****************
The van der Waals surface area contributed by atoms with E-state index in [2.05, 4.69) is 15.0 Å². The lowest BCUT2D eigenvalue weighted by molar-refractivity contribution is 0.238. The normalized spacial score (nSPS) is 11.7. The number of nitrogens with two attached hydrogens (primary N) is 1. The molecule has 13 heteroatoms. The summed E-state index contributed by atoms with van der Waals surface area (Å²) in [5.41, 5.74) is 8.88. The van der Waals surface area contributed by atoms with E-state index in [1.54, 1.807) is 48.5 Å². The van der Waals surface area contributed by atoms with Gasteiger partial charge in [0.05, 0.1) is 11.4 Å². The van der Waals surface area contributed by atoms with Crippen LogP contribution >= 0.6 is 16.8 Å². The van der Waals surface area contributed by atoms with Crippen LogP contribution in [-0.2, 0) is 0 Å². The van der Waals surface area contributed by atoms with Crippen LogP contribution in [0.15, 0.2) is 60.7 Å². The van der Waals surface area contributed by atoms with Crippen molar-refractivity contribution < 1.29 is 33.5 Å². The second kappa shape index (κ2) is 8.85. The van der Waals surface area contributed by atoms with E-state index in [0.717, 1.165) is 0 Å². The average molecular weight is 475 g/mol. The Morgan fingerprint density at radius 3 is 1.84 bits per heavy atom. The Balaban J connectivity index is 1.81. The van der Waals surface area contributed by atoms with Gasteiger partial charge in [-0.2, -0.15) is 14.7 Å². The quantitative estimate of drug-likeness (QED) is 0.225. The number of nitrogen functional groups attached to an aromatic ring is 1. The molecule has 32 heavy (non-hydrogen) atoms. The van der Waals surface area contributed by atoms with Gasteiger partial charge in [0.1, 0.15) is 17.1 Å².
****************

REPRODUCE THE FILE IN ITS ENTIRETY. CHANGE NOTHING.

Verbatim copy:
The van der Waals surface area contributed by atoms with E-state index in [2.05, 4.69) is 15.0 Å². The lowest BCUT2D eigenvalue weighted by molar-refractivity contribution is 0.238. The normalized spacial score (nSPS) is 11.7. The number of nitrogens with two attached hydrogens (primary N) is 1. The molecule has 13 heteroatoms. The summed E-state index contributed by atoms with van der Waals surface area (Å²) in [5.41, 5.74) is 8.88. The van der Waals surface area contributed by atoms with E-state index in [1.54, 1.807) is 48.5 Å². The van der Waals surface area contributed by atoms with Gasteiger partial charge in [0.05, 0.1) is 11.4 Å². The van der Waals surface area contributed by atoms with Crippen LogP contribution >= 0.6 is 16.8 Å². The van der Waals surface area contributed by atoms with Crippen LogP contribution in [-0.2, 0) is 0 Å². The van der Waals surface area contributed by atoms with Crippen LogP contribution in [0.15, 0.2) is 60.7 Å². The van der Waals surface area contributed by atoms with Crippen molar-refractivity contribution < 1.29 is 33.5 Å². The second kappa shape index (κ2) is 8.85. The van der Waals surface area contributed by atoms with E-state index in [0.717, 1.165) is 0 Å². The average molecular weight is 475 g/mol. The Morgan fingerprint density at radius 3 is 1.84 bits per heavy atom. The Balaban J connectivity index is 1.81. The van der Waals surface area contributed by atoms with Gasteiger partial charge in [-0.2, -0.15) is 14.7 Å². The quantitative estimate of drug-likeness (QED) is 0.225. The number of nitrogen functional groups attached to an aromatic ring is 1. The molecule has 32 heavy (non-hydrogen) atoms. The van der Waals surface area contributed by atoms with Gasteiger partial charge in [0.1, 0.15) is 17.1 Å².